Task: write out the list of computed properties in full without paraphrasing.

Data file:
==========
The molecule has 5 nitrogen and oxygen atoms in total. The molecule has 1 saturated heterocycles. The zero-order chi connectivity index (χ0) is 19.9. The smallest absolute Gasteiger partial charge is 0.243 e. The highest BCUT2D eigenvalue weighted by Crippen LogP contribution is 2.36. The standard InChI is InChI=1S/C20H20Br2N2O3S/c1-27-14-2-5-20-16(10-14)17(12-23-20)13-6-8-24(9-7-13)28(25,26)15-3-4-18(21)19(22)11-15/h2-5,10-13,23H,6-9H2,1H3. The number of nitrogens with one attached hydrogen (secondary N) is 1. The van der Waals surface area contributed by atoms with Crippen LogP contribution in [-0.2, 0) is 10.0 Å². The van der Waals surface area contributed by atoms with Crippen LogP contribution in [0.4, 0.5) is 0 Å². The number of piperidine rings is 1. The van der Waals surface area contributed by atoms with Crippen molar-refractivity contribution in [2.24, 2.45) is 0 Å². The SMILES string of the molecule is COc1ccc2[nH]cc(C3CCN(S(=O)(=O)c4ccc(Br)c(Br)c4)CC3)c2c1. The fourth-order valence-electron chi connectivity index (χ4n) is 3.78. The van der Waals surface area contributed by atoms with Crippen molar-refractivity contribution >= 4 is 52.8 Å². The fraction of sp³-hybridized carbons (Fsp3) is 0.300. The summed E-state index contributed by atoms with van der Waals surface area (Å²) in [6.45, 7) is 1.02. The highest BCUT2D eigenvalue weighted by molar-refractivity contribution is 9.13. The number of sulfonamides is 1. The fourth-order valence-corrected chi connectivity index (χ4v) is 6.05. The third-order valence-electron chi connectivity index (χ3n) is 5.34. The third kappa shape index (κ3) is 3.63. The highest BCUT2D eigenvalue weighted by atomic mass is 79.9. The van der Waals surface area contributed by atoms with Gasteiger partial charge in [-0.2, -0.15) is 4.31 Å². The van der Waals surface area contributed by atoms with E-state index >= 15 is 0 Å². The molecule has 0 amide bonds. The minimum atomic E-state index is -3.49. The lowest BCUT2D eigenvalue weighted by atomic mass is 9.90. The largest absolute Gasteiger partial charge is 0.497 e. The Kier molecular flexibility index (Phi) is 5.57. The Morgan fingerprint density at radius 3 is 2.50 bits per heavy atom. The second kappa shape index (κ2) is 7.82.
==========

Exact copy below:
The molecule has 5 nitrogen and oxygen atoms in total. The molecule has 1 saturated heterocycles. The zero-order chi connectivity index (χ0) is 19.9. The smallest absolute Gasteiger partial charge is 0.243 e. The highest BCUT2D eigenvalue weighted by Crippen LogP contribution is 2.36. The standard InChI is InChI=1S/C20H20Br2N2O3S/c1-27-14-2-5-20-16(10-14)17(12-23-20)13-6-8-24(9-7-13)28(25,26)15-3-4-18(21)19(22)11-15/h2-5,10-13,23H,6-9H2,1H3. The number of nitrogens with one attached hydrogen (secondary N) is 1. The van der Waals surface area contributed by atoms with Crippen LogP contribution in [-0.2, 0) is 10.0 Å². The van der Waals surface area contributed by atoms with Crippen LogP contribution in [0.4, 0.5) is 0 Å². The number of piperidine rings is 1. The van der Waals surface area contributed by atoms with Crippen molar-refractivity contribution in [2.24, 2.45) is 0 Å². The SMILES string of the molecule is COc1ccc2[nH]cc(C3CCN(S(=O)(=O)c4ccc(Br)c(Br)c4)CC3)c2c1. The fourth-order valence-electron chi connectivity index (χ4n) is 3.78. The van der Waals surface area contributed by atoms with Crippen molar-refractivity contribution >= 4 is 52.8 Å². The fraction of sp³-hybridized carbons (Fsp3) is 0.300. The summed E-state index contributed by atoms with van der Waals surface area (Å²) in [6.45, 7) is 1.02. The highest BCUT2D eigenvalue weighted by molar-refractivity contribution is 9.13. The number of sulfonamides is 1. The fourth-order valence-corrected chi connectivity index (χ4v) is 6.05. The third-order valence-electron chi connectivity index (χ3n) is 5.34. The third kappa shape index (κ3) is 3.63. The highest BCUT2D eigenvalue weighted by atomic mass is 79.9. The van der Waals surface area contributed by atoms with Gasteiger partial charge in [-0.2, -0.15) is 4.31 Å². The van der Waals surface area contributed by atoms with E-state index >= 15 is 0 Å². The molecule has 0 amide bonds. The minimum atomic E-state index is -3.49. The lowest BCUT2D eigenvalue weighted by atomic mass is 9.90. The largest absolute Gasteiger partial charge is 0.497 e. The Kier molecular flexibility index (Phi) is 5.57. The Morgan fingerprint density at radius 3 is 2.50 bits per heavy atom. The second kappa shape index (κ2) is 7.82.